Happy New Year! Now that the year has begun and those New Year resolutions are still being implemented, it is a good time to add planning and organization of your finances to your “to do” list. Pulling together your financial data for your accountant or your own tax organizer provides a great opportunity to review the current state of your estate plan.
Did you experience any major life changes in 2015? Marriage or Divorce? Birth of a child? Death of a loved one? Did you receive an inheritance?
Life changes and so should your estate documents.
You should be certain that your estate plan documents are in order and that they still carry out your wishes for your assets. Make sure that the individuals you have named in your will, trust, health care proxy and power of attorney are still up to the task of acting in these roles. If you have recently changed or are considering making a change to your professional advisors, your documents must be in sync in appointing professional trustees, personal representatives and/or attorneys in fact. If you have a dependent beneficiary who is better off having his or her assets held in trust and not inheriting outright, you should consider special needs planning for his or her long-term wellbeing in order to preserve eligibility for benefits.
Looking at Forms 1099 should prompt a review of your beneficiary designations in your wills and trusts and on your IRA, 401K, or other qualified retirement plan. You should also confirm that the primary and contingent beneficiary designations are up to date on any life insurance policies.
To prenup or not?
Are you planning a wedding and if so, would you benefit from having a prenuptial agreement to protect assets you might receive from parents or grandparents?
In the recent divorce case of Pfannenstiehl v. Pfannenstiehl (Mass. App. Ct., Nos. 13-P-906, 13-P-686 & 13-P-1385, August 27, 2015) the Court held that a trust created by the husband’s parents for the benefit of the husband and children was part of the marital estate to be divided with his wife. This ruling certainly contradicted the husband’s parents’ intent. They funded that trust with their money for their son and grandchildren. Such case law demonstrates the importance for the bride and groom to put a contract in place before the marriage that plans for the division of their assets if the marriage breaks down. Of course, no one enters a marriage planning on divorce but it is a good practice for both future spouses to undertake before committing. Getting married involves a search in personal expectations and philosophies about money before saying “I do.”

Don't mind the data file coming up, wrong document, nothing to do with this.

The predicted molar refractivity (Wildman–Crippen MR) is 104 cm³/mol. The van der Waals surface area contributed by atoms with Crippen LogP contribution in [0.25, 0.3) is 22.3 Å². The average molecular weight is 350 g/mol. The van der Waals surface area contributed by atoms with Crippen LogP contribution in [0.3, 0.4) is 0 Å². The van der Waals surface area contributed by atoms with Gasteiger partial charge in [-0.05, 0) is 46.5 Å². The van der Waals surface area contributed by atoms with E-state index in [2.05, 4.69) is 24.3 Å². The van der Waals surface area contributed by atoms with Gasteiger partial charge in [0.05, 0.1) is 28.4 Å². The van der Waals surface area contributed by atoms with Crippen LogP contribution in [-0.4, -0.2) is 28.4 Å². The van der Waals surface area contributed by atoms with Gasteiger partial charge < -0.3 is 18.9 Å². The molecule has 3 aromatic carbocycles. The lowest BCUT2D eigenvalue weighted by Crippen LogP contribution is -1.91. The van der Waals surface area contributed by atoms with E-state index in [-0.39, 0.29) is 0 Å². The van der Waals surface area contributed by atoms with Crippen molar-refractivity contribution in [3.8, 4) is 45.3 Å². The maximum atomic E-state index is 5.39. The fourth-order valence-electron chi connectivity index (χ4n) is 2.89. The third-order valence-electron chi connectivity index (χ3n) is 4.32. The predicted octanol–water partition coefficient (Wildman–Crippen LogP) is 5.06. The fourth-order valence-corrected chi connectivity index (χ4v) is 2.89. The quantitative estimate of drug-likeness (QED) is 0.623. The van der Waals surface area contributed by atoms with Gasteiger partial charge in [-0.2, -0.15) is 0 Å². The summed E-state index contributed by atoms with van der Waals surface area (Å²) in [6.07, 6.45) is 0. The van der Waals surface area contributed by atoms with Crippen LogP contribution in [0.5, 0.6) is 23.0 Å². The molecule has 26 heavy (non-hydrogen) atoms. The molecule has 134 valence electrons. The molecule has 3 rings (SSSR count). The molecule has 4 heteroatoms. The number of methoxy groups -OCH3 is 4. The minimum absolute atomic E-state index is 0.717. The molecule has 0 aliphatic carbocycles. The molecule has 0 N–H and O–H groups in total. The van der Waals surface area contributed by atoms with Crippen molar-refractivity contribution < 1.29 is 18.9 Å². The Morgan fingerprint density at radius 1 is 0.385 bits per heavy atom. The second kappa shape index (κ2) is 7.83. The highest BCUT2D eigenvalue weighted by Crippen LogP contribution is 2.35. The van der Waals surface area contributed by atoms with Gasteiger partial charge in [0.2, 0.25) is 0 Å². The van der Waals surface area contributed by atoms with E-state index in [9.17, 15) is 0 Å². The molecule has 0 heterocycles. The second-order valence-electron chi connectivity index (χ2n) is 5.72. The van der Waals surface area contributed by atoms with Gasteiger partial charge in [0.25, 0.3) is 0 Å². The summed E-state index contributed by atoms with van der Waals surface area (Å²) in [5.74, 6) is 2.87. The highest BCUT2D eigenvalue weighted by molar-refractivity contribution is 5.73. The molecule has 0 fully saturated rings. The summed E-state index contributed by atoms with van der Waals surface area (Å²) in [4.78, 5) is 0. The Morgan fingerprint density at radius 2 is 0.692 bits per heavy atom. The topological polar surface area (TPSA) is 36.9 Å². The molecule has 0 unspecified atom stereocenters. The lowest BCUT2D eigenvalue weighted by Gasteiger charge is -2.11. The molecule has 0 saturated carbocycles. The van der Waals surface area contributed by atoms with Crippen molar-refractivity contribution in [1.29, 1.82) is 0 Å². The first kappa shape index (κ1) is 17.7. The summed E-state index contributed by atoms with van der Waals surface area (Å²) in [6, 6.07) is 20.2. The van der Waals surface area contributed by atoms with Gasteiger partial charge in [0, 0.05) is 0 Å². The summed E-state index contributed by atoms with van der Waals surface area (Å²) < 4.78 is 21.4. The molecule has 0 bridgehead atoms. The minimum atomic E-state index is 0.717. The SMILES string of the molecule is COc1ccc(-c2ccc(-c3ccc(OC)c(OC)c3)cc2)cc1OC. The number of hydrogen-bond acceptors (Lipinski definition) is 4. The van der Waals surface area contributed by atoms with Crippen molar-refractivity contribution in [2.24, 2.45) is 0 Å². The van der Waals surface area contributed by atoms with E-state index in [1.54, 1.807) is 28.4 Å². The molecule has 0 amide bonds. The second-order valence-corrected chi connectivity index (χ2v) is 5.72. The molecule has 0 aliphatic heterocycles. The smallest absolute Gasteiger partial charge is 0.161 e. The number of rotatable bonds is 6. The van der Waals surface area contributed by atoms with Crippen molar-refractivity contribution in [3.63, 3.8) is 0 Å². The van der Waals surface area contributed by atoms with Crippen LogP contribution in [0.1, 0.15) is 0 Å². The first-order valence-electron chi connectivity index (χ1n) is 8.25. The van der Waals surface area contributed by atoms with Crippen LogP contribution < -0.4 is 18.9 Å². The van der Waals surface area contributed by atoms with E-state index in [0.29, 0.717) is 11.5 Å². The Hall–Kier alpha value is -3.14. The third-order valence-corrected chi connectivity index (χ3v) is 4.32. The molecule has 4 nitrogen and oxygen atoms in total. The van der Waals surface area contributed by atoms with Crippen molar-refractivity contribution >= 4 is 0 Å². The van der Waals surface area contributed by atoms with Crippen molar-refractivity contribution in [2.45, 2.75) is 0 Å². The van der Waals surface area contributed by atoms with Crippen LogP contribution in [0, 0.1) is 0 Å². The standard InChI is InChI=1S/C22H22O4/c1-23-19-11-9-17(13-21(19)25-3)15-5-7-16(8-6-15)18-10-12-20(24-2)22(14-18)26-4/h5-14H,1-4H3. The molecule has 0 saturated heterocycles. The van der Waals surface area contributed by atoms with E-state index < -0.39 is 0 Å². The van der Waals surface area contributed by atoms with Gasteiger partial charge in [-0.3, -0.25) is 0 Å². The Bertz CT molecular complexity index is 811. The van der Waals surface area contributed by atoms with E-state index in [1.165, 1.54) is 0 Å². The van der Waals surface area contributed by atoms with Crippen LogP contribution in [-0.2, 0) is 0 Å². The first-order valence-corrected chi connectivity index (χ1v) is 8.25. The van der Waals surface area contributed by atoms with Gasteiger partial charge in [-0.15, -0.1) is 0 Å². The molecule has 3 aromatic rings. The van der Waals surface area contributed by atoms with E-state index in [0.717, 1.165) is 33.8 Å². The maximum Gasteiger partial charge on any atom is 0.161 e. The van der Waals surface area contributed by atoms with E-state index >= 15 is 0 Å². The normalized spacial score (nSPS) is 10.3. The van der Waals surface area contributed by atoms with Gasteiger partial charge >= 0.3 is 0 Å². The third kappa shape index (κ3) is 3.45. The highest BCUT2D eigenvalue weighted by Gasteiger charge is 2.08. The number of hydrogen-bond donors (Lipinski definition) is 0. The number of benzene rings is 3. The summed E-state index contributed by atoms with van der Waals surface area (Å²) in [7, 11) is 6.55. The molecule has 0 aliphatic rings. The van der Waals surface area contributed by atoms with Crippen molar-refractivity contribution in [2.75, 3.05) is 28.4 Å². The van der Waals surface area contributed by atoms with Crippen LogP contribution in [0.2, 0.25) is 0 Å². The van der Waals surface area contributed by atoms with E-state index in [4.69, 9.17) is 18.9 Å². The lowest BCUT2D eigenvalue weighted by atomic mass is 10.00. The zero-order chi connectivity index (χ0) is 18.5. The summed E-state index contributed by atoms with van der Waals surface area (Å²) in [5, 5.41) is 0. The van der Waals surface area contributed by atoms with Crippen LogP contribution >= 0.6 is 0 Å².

Put trust in your trust.
In light of what you owe for 2015, you may be looking to lower your income tax burden in the future. If you can afford to part with some assets, you could consider funding a trust with income-producing assets as a way to move that taxable income down to beneficiaries in a lower tax bracket. The trustees of any trusts created by you should also focus on the most tax efficient management of the assets. Irrevocable trusts are taxed at the top rate of 39.6% for income over $12,400 and subject to the additional 3.8 percent tax on undistributed net investment income (“NII”). It may make more sense from a tax perspective for the trustee to distribute that NII to individual beneficiaries who are in a lower tax bracket and who are not subject to that extra 3.8% tax on NII. Chances are those individuals could benefit personally from the extra income.
If you inherited assets from someone with a large estate, who died after July 15, keep an eye out for your Form 8971, Schedule A, so you have the correct cost basis if you need to report a sale of the asset. You may also need to think about reducing the size of your taxable estate. The current federal exemption in 2016 is $5,450,000, up from $5,430,000 for 2015. The annual exclusion remains at $14,000 per person and the Massachusetts estate tax exemption remains unchanged at $1,000,000.
Although it is income tax season, it is the perfect time to consider the intersection of income and estate tax and the everlasting importance of planning.
Stay tuned for next week’s Part Two on estate tax reduction techniques that can help you this tax season!
If you have any questions about the information presented here, please contact Jennifer Fleming, the author of this alert at firstname.lastname@example.org.